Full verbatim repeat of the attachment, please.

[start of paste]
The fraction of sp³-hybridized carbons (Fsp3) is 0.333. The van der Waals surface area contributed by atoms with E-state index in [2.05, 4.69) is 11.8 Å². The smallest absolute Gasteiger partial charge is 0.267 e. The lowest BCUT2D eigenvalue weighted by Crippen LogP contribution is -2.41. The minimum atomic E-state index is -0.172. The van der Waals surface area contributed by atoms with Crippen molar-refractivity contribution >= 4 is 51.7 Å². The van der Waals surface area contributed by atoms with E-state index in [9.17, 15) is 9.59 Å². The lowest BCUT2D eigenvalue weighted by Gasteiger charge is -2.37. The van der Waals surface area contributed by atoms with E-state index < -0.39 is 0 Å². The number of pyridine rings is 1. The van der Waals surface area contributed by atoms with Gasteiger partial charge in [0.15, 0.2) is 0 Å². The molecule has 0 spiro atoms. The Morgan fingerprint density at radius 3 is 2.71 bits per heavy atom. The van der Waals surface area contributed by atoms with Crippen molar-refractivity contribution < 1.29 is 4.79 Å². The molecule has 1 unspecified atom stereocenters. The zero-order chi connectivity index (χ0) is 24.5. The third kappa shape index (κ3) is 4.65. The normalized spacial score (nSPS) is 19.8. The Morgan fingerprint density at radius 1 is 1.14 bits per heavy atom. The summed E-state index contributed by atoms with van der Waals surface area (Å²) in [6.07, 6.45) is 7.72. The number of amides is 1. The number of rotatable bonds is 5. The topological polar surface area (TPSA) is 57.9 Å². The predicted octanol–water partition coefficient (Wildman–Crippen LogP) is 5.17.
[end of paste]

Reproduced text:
The fraction of sp³-hybridized carbons (Fsp3) is 0.333. The van der Waals surface area contributed by atoms with E-state index in [2.05, 4.69) is 11.8 Å². The smallest absolute Gasteiger partial charge is 0.267 e. The lowest BCUT2D eigenvalue weighted by Crippen LogP contribution is -2.41. The minimum atomic E-state index is -0.172. The van der Waals surface area contributed by atoms with Crippen molar-refractivity contribution >= 4 is 51.7 Å². The van der Waals surface area contributed by atoms with E-state index in [9.17, 15) is 9.59 Å². The lowest BCUT2D eigenvalue weighted by Gasteiger charge is -2.37. The van der Waals surface area contributed by atoms with E-state index < -0.39 is 0 Å². The number of pyridine rings is 1. The van der Waals surface area contributed by atoms with Gasteiger partial charge in [0.15, 0.2) is 0 Å². The molecule has 0 spiro atoms. The Morgan fingerprint density at radius 3 is 2.71 bits per heavy atom. The van der Waals surface area contributed by atoms with Crippen molar-refractivity contribution < 1.29 is 4.79 Å². The molecule has 1 unspecified atom stereocenters. The zero-order chi connectivity index (χ0) is 24.5. The third kappa shape index (κ3) is 4.65. The normalized spacial score (nSPS) is 19.8. The Morgan fingerprint density at radius 1 is 1.14 bits per heavy atom. The summed E-state index contributed by atoms with van der Waals surface area (Å²) in [6.07, 6.45) is 7.72. The number of amides is 1. The number of rotatable bonds is 5. The topological polar surface area (TPSA) is 57.9 Å². The predicted octanol–water partition coefficient (Wildman–Crippen LogP) is 5.17.